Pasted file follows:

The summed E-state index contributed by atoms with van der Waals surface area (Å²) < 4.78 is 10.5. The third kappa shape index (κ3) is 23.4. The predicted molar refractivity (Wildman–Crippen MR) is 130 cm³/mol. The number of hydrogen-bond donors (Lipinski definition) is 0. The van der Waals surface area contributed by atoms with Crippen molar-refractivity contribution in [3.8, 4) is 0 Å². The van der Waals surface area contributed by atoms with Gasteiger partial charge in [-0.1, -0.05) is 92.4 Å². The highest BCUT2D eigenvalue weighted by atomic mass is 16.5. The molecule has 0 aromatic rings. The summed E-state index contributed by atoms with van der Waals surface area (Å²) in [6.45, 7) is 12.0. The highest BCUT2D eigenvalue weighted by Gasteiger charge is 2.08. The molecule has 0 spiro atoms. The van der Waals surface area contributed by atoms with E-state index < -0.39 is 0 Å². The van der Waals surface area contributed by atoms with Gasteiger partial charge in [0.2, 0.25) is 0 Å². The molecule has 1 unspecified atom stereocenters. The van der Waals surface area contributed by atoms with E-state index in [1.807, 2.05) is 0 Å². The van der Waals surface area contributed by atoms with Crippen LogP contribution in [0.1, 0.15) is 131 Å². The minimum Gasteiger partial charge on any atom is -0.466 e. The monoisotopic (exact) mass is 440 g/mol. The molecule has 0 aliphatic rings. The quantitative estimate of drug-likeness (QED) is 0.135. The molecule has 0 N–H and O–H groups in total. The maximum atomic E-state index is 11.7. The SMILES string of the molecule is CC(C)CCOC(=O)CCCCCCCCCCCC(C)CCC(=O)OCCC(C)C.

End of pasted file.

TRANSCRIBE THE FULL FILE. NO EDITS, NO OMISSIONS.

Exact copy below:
The summed E-state index contributed by atoms with van der Waals surface area (Å²) < 4.78 is 10.5. The third kappa shape index (κ3) is 23.4. The predicted molar refractivity (Wildman–Crippen MR) is 130 cm³/mol. The number of hydrogen-bond donors (Lipinski definition) is 0. The van der Waals surface area contributed by atoms with Crippen molar-refractivity contribution in [3.8, 4) is 0 Å². The van der Waals surface area contributed by atoms with Gasteiger partial charge in [-0.1, -0.05) is 92.4 Å². The highest BCUT2D eigenvalue weighted by atomic mass is 16.5. The molecule has 0 aromatic rings. The summed E-state index contributed by atoms with van der Waals surface area (Å²) in [6.45, 7) is 12.0. The highest BCUT2D eigenvalue weighted by Gasteiger charge is 2.08. The molecule has 0 spiro atoms. The van der Waals surface area contributed by atoms with E-state index < -0.39 is 0 Å². The van der Waals surface area contributed by atoms with Gasteiger partial charge in [0.2, 0.25) is 0 Å². The molecule has 1 unspecified atom stereocenters. The van der Waals surface area contributed by atoms with E-state index in [1.807, 2.05) is 0 Å². The van der Waals surface area contributed by atoms with Crippen LogP contribution in [0.1, 0.15) is 131 Å². The minimum Gasteiger partial charge on any atom is -0.466 e. The monoisotopic (exact) mass is 440 g/mol. The molecule has 0 aliphatic rings. The quantitative estimate of drug-likeness (QED) is 0.135. The molecule has 0 N–H and O–H groups in total. The maximum atomic E-state index is 11.7. The SMILES string of the molecule is CC(C)CCOC(=O)CCCCCCCCCCCC(C)CCC(=O)OCCC(C)C.